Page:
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Helpful Tips for Laser Engraving Brass

When someone looks at pages like Boss Lasers’ Facebook, they will find several impressive projects that were made using a laser engraver. One material this machine can engrave on that many people do not realize is brass. However, for those who want to engrave on brass, there are a few things to know first. Keep reading to learn what these things are.

Types of Brass to Use

It is not always possible to laser engrave uncoated brass. However, coated or painted brass is an exception to this rule. The laser beam used will eliminate the coating, which will expose the underlying brass material.

The most common brass material that is engraved on using a laser is brass coated steel. The entire laser engraving process, when working with brass coated in steel, will remove the paint, which exposes the brass that was protected by the layer of lacquer.

The job of the lacquer is to help keep the brass from undergoing oxidation, which helps to ensure the surface remains bright and new looking for several years. If someone is not sure if the brass they have is coated in steel, they can use a magnet to test it. Remember, brass is not a magnetic metal; however, if it has been coated in steel, the magnet will stick, thanks to the steel.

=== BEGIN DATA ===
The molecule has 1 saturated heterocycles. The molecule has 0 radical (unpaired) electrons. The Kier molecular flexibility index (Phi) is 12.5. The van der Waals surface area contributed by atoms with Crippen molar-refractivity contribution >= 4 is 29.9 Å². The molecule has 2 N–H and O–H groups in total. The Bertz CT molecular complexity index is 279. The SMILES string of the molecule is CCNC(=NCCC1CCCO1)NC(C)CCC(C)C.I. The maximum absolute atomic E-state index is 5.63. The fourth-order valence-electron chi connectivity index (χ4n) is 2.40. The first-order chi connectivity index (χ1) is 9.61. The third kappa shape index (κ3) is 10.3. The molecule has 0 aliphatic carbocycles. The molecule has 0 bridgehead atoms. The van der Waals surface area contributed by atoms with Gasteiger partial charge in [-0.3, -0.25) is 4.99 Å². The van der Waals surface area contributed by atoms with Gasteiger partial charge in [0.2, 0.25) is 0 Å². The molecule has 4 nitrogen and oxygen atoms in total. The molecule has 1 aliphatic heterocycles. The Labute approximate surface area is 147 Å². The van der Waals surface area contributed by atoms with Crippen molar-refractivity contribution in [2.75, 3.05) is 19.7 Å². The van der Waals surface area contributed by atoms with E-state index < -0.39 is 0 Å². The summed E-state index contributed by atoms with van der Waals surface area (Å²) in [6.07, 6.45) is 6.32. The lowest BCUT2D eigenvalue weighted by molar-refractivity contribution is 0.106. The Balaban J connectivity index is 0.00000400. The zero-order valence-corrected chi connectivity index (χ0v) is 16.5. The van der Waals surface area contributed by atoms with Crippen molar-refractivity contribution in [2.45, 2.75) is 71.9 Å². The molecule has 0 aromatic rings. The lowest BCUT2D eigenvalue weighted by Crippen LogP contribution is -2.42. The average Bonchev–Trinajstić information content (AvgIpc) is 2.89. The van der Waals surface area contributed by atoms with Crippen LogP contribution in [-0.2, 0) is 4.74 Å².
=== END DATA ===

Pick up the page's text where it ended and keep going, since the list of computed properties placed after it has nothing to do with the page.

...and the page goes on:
Engraving on Brass

To get the best results, it is a good idea to set the laser engraver to a higher speed and a lower power when trying to engrave on painted brass. This is because removing this layer of paint requires minimal power. If too much power is used, the paint is going to melt, which can cause the image to look distorted. If the engraver notices a “fat” appearance to the image when engraving on brass, it is a sign that too much power is being used. Just turn it down slighting, and sharp images will be produced. Setting the brass palate on the engraving table and then increasing the table’s height by approximately 0.20 inches can help increase the spot size, which will provide a smoother feel and look.

Laser Pens and Laser Engraving

Brass pens are commonly engraved using a laser; however, before getting excited about this, be sure there is no hard epoxy paint present on them. Hard epoxy paint is not going to work well with CO2 laser engraving. This is because the engraving is going to create a brown color that looks like a tarnished finish. To make sure this does not happen, it is a good idea to purchase brass pens that are specially made to be used with a laser engraver.

If someone needs to engrave on bare bras, there is a hack that can help. The key is to move forward with the laser engraving, even though it does not appear on the brass plate. After the engraving is done, apply a specialty oxidizing agent, which will produce a black image of the chosen engraved vector.